"I should be more disciplined," I thought. Then I came to a sentence at the end of the story that said something like: "Today, we treat all food as fuel for our bodies instead of something to give us pleasure."
Ugh. Visions of astronauts swilling Tang and squeezing protein from toothpaste tubes filled my head. I cannot imagine a life in which food has been reduced to medicine. Of course, restaurant food is notoriously unhealthy by and large. Even if you swear off fast food -- which you should for its failure of taste alone -- it's hard to dine in a restaurant and eat healthy. But I'm not giving up the pleasure of good food and the fun of dining.
As I reported last week, one of our city's healthiest and most creative restaurants, In the Shade Café, has closed, leaving a complete void in our city of really good American-style vegetarian cuisine. Chef Mike Elsen says he'll open his own restaurant eventually, but, in the meantime, Atlantans will be left to scour the menus of regular restaurants for healthy alternatives that taste good. There are other vegetarian restaurants in town, but almost without exception they either prepare recipes circa 1975 or subscribe to the belief that if it's good for you, it has to taste icky.
One surprising alternative is Watershed (406 Ponce de Leon Ave., Decatur, 404-378-4900). As I've written here before, Chef Scott Peacock is serving the city's best fried chicken there on Tuesday nights. If you're too healthy to eat that, by all means order the amazing vegetable plate with corn fritters ($13).
When Wayne, Rose D'Agostino and I recently visited -- OK, we were there for chicken -- we sampled the best fried okra I've ever tasted, along with flawless field peas, yellow squash with onions and garlicky green beans. There were also delicately cooked butter beans in a not-so-healthy cream sauce.
Peacock demonstrates that vegetables can be cooked quite satisfyingly in a straightforward manner without subjecting them to hocus-pocus. His menu also includes a delicious white bean hummus with crudités and homemade pita; an asparagus salad with Vidalia onion vinaigrette; and a chilled vegetable plate with gingered beets, blackeyed peas, cucumbers and red onions.
Asian cuisines of course offer the best choices for healthy cuisine. Recently, with a cold, I visited Sushi Avenue (308 W. Ponce de Leon, Decatur, 404-378-8448). Chef Kunio Ozama prepares very good (low-calorie) sushi here, including a tasty salmon-skin roll. But I was attracted to a bowl of richly flavored soup full of Udon noodles and vegetables. You can also order it with tempura shrimp (in a virtually autoclaved hot pot). This place has become exceedingly popular with Decatur folks.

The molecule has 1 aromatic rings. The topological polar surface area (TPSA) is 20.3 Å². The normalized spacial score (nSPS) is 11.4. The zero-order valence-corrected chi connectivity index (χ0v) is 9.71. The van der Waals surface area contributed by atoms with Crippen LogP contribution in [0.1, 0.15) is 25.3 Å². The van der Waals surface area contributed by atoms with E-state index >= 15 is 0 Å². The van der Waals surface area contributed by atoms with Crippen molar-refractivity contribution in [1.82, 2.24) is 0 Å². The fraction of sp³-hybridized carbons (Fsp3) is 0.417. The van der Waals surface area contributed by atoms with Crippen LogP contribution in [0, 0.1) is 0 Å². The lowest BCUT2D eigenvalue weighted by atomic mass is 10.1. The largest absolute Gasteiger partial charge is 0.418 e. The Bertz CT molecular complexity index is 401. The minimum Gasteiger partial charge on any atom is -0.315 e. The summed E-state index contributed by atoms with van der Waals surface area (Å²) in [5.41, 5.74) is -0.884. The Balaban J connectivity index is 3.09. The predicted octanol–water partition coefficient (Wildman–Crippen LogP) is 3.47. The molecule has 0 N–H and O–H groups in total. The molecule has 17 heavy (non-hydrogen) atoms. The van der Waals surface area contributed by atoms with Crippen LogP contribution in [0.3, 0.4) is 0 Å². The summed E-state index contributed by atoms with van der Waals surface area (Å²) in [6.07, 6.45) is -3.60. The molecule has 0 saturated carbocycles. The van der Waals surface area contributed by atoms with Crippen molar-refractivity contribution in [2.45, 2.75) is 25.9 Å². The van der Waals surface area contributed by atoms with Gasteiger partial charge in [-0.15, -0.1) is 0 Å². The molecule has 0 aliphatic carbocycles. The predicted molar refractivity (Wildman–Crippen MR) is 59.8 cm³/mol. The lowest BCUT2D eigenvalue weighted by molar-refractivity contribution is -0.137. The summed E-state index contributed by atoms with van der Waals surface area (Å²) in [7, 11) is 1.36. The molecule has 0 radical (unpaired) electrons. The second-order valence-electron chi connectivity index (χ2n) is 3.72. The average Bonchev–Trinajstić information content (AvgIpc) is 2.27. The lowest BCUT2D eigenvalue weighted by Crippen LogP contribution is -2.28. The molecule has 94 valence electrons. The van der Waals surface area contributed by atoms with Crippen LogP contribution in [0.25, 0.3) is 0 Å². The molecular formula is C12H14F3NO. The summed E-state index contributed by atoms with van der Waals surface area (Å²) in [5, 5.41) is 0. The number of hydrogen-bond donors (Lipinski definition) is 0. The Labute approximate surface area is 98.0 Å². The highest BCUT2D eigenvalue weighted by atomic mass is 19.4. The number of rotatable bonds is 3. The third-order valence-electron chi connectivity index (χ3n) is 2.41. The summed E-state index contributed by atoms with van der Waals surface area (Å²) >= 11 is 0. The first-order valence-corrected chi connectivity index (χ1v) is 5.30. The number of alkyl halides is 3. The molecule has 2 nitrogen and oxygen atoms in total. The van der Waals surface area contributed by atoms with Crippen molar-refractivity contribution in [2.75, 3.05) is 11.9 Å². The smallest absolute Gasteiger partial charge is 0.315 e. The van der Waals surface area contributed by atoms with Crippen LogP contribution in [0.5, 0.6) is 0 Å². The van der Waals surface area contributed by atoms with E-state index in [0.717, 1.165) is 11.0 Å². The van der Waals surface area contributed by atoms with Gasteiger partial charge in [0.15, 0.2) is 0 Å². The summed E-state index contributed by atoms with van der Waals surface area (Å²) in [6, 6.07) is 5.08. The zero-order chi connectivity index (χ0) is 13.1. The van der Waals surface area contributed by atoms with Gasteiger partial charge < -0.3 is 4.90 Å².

Although there are better Thai restaurants in town, one of my favorite vegetarian dishes is at The King and I (1510 Piedmont Ave., 404-892-7743). My longtime favorite here is the Siam tofu -- a very spicy blend of stir-fried vegetables and extra-firm tofu. (And if you like tofu, I remind you that 88 Tofu House, reviewed here recently, offers fiery-hot, mainly vegetarian soups. The lemongrass tofu at Bien Thuy is also delicious.)
For my money, the very best vegetarian food is at our city's South Indian restaurants. My favorite these days is Udipi Café (1850 Lawrenceville Hwy., Decatur, 404-325-1903) where I especially like the spring dosai and the best cauliflower I've ever eaten anywhere. I'm also fond of Chat Patti (1594 Woodcliff Drive, 404-633-5595). This little café, hidden on a street off Briarcliff near North Druid Hills, serves one of my favorite snacks: bhel puri. It's puffed rice with hot chilies and onions. It is made when you order it, so it is never soggy.
Right next door to Chat Patti is Queen of Sheebah, the city's best Ethiopian restaurant. You can scoop up deliciously seasoned lentils and other vegetarian goodies here with injera bread, though expect some interesting meat dishes, too.
For Middle Eastern vegetarian fare, I like Olive Bistro in Little Five Points (1099 Euclid Ave., 404-582-0029). A tiny shop with a pleasant patio, the restaurant serves killer falafel, hummus, babaganouj and one of the nicest grilled eggplant dishes in the city.
The lollapalooza of vegetarian menus is at Seeger's (111 W. Paces Ferry Road, 404-846-9779). Chef Guenter Seeger, the Euclid of cuisine, brings his precision and weirdly wonderful angles to a five-course, vegetable tasting menu at a cost of $58. A recent menu offered: tomato gelée with Heirloom Tomato salad, white tomato mousse and bottarga; chilled gazpacho with vegetable salad; potato gnocchi with moussseron mushroom; fresh goat cheese with gallberry honey and arugula salad; and fig tatin with vanilla and almond froth. Of course, the cheese and bottarga (sun-dried roe) mean it's not strictly vegetarian.
If you must have Americanized vegetarian, try Café Sunflower, with locations in Sandy Springs and Buckhead. R. Thomas does some interesting vegetarian and macrobiotic cuisine, too. But neither come close to the quality Elsen was cooking at In the Shade Café.
Contact Cliff Bostock at 404-688-5623, ext. 1504, or at email@example.com.
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